Grief, Loss and Losing a Father

Grief can be motivator and inhibitor. It buffers, even repels realities, supplanting them with flowing tears and shaking hale storms.  But it can also be acutely penetrating, insightfully unfurling truths as battle banners for veracity.

Within the shaking body and the unsettled mind, fires of acknowledgment can be lit, the sun peaking from behind the dark night which you believe eternal.  For here he was, a figure so powerful, robust, with turns of eccentric conservatism and irritating pedantry, touched by moments of enormous sweetness and generosity. He lay in a hospital shirt, lying in palliative care.  It would not be long now.

Initially, grief’s battle against the optimistic counter, the refrain of wisdom, is to assert its control.  Solemn King Grief battles the gangly and irritating Prince of Optimism.  Little wonder that death and grief are so fundamentally linked, twinned in roles of captivating, and sometimes paralysing, the human species. Little wonder, as well, that many organised religions offer the padding of an excuse, a reassurance that death is simply the other side of a badly minted coin.

When a close relative, or friend, takes his or her leave to the afterlife, or, perhaps more appropriately, the death domain, we are left as grievers in chief.  This comes in all forms.  In the case of sickened politics and tyranny, there are processes of competitive grieving, involving orgiastic rituals of emotive necrophilia for the deceased. At the death of North Korea’s Kim Jong-il in 2012, forced labour camps awaited some who did not put up a seriously grieving face with appropriately directed hysterics.

When it comes to father, to the paternal force who forged your life protectively through a form of guardianship both disciplining yet kind, grief gallops through the doors as his life makes a retreat. Firm support in your mind seems to slip.  Daddy is about to make an exit, so brace yourself.

The man who took your hand to lead you into the moon lit Danish country night to explain why haunted creatures were not going to do their worst lies before you, his face caged by an oxygen mask he detests, his body a medical receptacle for tubes and fluids.  True to mechanical irritation, the machine that blasts his face with oxygen is infuriatingly noisy, turning him into air-conditioned meat before strong hospital lights.  Wards, in such fashion, resemble shopping aisles.

Everything of the man was typical to the last. He desired his own hooks to use even in the oncology ward, an assertion of his own independence against both condition and staff.  Ever the enterprising figure, his Prussian blood acting like a throbbing source of inspiration, he conditioned the environment, disciplining it, bringing it within his domain of appreciation.  He still desired clocks to observe, as if feeling the passage of time as a navigator in open seas keen to absorb a journey into his inner self by digits, numbers and geography.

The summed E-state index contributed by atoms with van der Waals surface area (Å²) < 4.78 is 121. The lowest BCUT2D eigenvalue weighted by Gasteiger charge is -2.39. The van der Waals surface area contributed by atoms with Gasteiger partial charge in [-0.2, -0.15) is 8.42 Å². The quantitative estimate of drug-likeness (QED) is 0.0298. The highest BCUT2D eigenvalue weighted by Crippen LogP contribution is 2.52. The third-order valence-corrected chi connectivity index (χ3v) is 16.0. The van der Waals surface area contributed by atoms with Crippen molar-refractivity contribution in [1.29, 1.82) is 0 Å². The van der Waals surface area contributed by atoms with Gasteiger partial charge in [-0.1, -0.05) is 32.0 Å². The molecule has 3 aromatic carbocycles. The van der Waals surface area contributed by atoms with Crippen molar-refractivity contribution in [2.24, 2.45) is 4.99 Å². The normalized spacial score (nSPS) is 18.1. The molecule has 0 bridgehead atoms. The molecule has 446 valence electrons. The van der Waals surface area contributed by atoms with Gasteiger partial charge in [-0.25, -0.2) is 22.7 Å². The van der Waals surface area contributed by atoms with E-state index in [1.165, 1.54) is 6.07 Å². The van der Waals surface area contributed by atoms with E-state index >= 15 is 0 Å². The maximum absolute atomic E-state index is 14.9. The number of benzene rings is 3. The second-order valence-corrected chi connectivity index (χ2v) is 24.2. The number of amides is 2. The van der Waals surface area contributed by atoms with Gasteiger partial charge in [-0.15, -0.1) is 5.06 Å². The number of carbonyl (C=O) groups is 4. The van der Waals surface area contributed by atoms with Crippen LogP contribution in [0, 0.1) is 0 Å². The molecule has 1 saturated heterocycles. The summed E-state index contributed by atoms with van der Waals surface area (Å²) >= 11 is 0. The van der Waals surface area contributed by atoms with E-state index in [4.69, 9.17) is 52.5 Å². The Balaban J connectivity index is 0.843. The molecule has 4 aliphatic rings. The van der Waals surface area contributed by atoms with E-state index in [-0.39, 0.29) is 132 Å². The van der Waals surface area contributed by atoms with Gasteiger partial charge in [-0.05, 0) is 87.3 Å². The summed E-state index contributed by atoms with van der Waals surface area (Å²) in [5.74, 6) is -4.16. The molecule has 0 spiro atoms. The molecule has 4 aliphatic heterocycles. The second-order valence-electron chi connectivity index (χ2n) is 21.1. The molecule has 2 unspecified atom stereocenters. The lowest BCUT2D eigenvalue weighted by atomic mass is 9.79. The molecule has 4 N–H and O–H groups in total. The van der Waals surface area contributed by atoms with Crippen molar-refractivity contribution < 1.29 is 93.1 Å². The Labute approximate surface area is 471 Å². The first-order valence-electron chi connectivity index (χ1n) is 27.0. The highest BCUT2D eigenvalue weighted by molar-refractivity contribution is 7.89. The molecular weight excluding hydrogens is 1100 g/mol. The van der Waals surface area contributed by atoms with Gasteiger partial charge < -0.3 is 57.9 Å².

There was only one way of doing things, and he had, by some form of remarkable awareness, found it.  That, at least, was how he would express it.  He needed to order drawers in a particular way, to identify the appropriate bags to place in bags.  Symbolism here was undeniable: a protection afforded within a protection afforded within a protection, and so forth.

There would be, for instance, the “Basmati bag”, one formerly used to store rice long consumed, but now a spot of meeting for an assortment of other objects, all, in turn, kept in bags (sock, tote, plastic, netted, ribbed).  There was the “German bag”, another ideal repository for other objects that had their fate inked out in his mind, bags included.

He wished for a string to make knots, his strong, meaty fingers able to conjure tricks of strength and power. In an active, cerebral sense, he longed for poetry to be read to him by his family, listening to the soft cadences and articulations of his daughter.

He also thrilled reading himself in a fashion that could even be dogmatic, notably when it came to architectural history and art aesthetics. Voraciously, he would consume Von Christoph Wetzel’s Heiligenlegenden in der bildenden Kunst, then make his way through Alexander Pope’s “An Essay on Man”.

Then, the lungs began their journey into a painful oblivion, inflaming, tormenting and defeating sleep with a torturer’s dedication. His cell production inflicted their depositing terrors, these blast cells proving inadequate to sustain his body against the cruel curiosities of the Grim Reaper. They were, in fact, the GR’s front troops.

What mattered for him was to be with family, less to see them in grief than to see them in fruitful hope for him. For, in Emily Dickinson’s understanding,

‘Hope’ is the thing with feathers – That perches in the soul –
And sings the tune without the words –
And never stops – at all.

Grief can therefore come under control, be it through hope, even as it persists in a dying body. It can become a liquor to brave the soul and ready oneself, perhaps to even consider one’s own inevitable passing, the ebbing out into nature like a fretful journey that might, just might steady itself at some point.

As father’s eyes gradually moved into a state of unawareness, cheeks sinking, gauntness appearing, a toasted looking skin ravished by haematological terrorism lightening and thinning, he was still father, man to love, man of vitality.  His life force was simply displacing itself, moving out, through the fingers of those holding his firm hands, chest heaving and then suddenly still. He had only gone as a living person, but as father, he was still there, a man to remembered, loved and adored with devoted, cheery studiousness.

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Binoy Kampmark was a Commonwealth Scholar at Selwyn College, Cambridge. He lectures at RMIT University, Melbourne. Email: bkampmark@gmail.com

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